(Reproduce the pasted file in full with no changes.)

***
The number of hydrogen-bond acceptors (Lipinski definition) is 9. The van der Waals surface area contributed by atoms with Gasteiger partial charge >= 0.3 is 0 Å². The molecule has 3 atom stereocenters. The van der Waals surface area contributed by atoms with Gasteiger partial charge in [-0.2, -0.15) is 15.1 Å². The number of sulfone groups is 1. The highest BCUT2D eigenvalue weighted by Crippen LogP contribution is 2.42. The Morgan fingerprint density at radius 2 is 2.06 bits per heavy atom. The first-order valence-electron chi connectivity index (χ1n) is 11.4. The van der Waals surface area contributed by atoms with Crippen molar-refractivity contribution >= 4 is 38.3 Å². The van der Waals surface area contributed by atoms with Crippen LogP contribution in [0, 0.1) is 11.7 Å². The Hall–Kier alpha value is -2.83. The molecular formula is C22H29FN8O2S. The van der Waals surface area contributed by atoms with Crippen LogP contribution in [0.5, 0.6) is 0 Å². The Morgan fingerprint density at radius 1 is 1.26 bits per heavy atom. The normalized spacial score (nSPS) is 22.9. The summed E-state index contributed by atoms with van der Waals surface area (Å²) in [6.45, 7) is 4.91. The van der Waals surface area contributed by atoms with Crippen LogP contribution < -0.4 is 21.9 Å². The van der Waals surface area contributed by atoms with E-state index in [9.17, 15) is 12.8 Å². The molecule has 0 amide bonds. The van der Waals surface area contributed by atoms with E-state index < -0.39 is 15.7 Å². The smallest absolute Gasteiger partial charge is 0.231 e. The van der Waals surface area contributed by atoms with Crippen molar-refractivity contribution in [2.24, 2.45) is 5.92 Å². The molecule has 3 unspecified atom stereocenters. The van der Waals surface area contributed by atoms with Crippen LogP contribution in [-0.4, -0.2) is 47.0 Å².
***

The number of hydrogen-bond acceptors (Lipinski definition) is 9. The van der Waals surface area contributed by atoms with Gasteiger partial charge >= 0.3 is 0 Å². The molecule has 3 atom stereocenters. The van der Waals surface area contributed by atoms with Gasteiger partial charge in [-0.2, -0.15) is 15.1 Å². The number of sulfone groups is 1. The highest BCUT2D eigenvalue weighted by Crippen LogP contribution is 2.42. The Morgan fingerprint density at radius 2 is 2.06 bits per heavy atom. The first-order valence-electron chi connectivity index (χ1n) is 11.4. The van der Waals surface area contributed by atoms with Crippen molar-refractivity contribution >= 4 is 38.3 Å². The van der Waals surface area contributed by atoms with Crippen LogP contribution in [0, 0.1) is 11.7 Å². The Hall–Kier alpha value is -2.83. The molecular formula is C22H29FN8O2S. The van der Waals surface area contributed by atoms with Crippen LogP contribution in [0.5, 0.6) is 0 Å². The Morgan fingerprint density at radius 1 is 1.26 bits per heavy atom. The normalized spacial score (nSPS) is 22.9. The summed E-state index contributed by atoms with van der Waals surface area (Å²) in [6.45, 7) is 4.91. The van der Waals surface area contributed by atoms with Crippen LogP contribution < -0.4 is 21.9 Å². The van der Waals surface area contributed by atoms with E-state index in [9.17, 15) is 12.8 Å². The molecule has 0 amide bonds. The van der Waals surface area contributed by atoms with E-state index < -0.39 is 15.7 Å². The smallest absolute Gasteiger partial charge is 0.231 e. The van der Waals surface area contributed by atoms with Crippen molar-refractivity contribution in [2.24, 2.45) is 5.92 Å². The molecule has 3 unspecified atom stereocenters. The van der Waals surface area contributed by atoms with Crippen LogP contribution in [-0.4, -0.2) is 47.0 Å².